Does Clinton Have To Win North Carolina, Too?

Does Hillary Clinton have to beat Barack Obama in North Carolina in order to prick the political consciences of sueprdelegates? Since Pennsylvania, Obama has won the support of twice as many superdelegates, even as Clinton has been able to marshal data point after data point showing herself to be more electable than he. In the kaleidoscopic psychologies of uncommitted superdelegates, a skepticism about Hillary Clinton seems to weigh more heavily than her data-driven arguments. In the minds of many Clinton observers, these remaining superdelegates have been impervious to reason.

CLINTON APPROACHES North Carolina as an unquestionable underdog. The demographics are so daunting that her campaign reproaches any reporter who poses the must-win question. It is absurd, aides say, to think that Clinton can overcome Obama's built-in advantages there, and it sets unfair expectations on her when the possibility of a Clinton victory is broached. It's a fair point, but possibly irrelevant. It may well be that an upset victory is the only way to unblinker the superdelegates. It might not serve the principles of justice, but it is what it is.

CLINTON ADVISERS think their candidate is being held to an unreasonable standard. Why should she have to consistently demonstrate her capacity to win in major states? Why does the press persist in setting up new hurdles for her overcome every time she jumps over her old hurdle? The answer is may be that the Democratic nominating process is not democratic and the standards by which one measures it are not the product of some unbiased judge sitting behind a veil of ignorance. In fact, the body of judges -- not the media but the undeclared superdelegates -- have too much information about the consequences of their actions. The route to the nomination for Obama is fairly straight. He'll end the primary season just about 80 votes short of securing the nomination. It is much easier to get a third of the remaining superdelegates than it is to get two thirds of them. Further, based on a year's worth of conversations with uncommitted superdelegates, I've found that a good number of them just do not want another Clinton administration -- this is a psychic block for many of them. They are already predisposed to favor Obama. And they like him. And they have doubts about his general election viability. In their thinking, if he's going to be the nominee, he's going to need their support regardless of whether he earned their support.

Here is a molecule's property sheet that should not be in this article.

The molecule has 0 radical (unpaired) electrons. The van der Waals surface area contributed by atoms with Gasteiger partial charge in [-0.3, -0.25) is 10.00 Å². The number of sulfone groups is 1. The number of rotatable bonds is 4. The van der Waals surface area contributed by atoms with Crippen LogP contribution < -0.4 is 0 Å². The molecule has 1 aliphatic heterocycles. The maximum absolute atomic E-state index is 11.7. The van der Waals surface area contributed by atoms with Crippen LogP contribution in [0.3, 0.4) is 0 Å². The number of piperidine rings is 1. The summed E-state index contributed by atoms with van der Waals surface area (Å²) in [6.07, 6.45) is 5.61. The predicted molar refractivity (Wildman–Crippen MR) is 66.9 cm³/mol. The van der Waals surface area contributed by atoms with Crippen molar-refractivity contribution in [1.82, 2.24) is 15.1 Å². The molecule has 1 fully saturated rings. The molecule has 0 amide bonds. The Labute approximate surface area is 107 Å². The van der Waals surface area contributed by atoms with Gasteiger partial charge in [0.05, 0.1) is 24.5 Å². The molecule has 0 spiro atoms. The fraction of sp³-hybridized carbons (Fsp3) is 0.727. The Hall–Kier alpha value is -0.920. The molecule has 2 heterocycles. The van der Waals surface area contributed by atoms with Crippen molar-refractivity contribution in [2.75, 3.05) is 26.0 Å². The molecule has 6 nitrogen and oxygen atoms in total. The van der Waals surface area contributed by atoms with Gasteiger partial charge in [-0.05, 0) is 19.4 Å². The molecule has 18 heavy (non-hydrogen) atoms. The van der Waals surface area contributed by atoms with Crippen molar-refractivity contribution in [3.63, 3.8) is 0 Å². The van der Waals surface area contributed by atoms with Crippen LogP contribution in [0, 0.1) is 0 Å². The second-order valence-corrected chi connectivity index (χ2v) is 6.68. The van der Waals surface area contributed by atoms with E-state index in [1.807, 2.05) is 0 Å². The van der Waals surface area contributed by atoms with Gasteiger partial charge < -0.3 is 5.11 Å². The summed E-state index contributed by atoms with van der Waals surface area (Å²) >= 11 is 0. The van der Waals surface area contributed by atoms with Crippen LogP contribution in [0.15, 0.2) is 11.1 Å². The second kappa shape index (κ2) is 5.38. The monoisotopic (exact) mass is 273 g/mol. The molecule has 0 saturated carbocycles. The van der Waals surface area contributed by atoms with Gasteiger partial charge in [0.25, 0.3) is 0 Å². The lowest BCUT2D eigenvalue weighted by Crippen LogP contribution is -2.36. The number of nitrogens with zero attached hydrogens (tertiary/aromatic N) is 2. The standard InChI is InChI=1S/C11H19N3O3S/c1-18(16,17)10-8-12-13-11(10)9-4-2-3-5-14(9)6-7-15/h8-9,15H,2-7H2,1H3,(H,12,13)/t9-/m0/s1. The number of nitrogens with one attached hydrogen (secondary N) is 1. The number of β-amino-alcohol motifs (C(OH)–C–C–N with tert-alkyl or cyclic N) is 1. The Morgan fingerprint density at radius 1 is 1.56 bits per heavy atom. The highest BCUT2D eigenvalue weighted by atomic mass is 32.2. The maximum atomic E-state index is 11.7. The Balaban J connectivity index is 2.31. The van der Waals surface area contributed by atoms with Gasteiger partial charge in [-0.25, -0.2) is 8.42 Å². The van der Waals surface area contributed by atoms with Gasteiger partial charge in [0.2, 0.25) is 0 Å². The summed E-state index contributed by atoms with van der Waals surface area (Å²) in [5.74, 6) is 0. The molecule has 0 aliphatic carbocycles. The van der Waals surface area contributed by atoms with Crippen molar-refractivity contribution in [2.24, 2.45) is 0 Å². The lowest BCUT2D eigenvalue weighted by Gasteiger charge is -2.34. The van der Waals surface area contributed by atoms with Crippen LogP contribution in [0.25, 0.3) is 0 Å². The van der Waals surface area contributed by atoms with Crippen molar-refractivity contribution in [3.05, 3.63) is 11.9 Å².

CLINTON TOUGHEST task is to find a way to change the uncommitted superdelegate's expectation of who will win. That's because these superdelegates are clearly worried about the damage the process is causing to Obama's general election prospects -- not so much the prospects themselves, but the effect of the process on the prospects. So long as a majority of Democratic primary voters believe that Obama is going to be their nominee, the superdelegates will not change their expectations, and thus will probably not break en masse to Clinton anytime soon. As in previous cycles, the superdels are mostly followers; they're mostly following, again, expectations, rather than expressed preferences.

THE ONLY WAY that Clinton beats Obama in North Carolina is if Obama supporters become skittish and stay home; if Clinton ups her percentage of the black vote; if 70% of white voters choose Clinton. "We are holding steady and feel good," says Steve Hildebrand, Obama's deputy campaign manager. The Clinton campaign does not dispute this assessment, although they're certainly working to limit Obama's margin.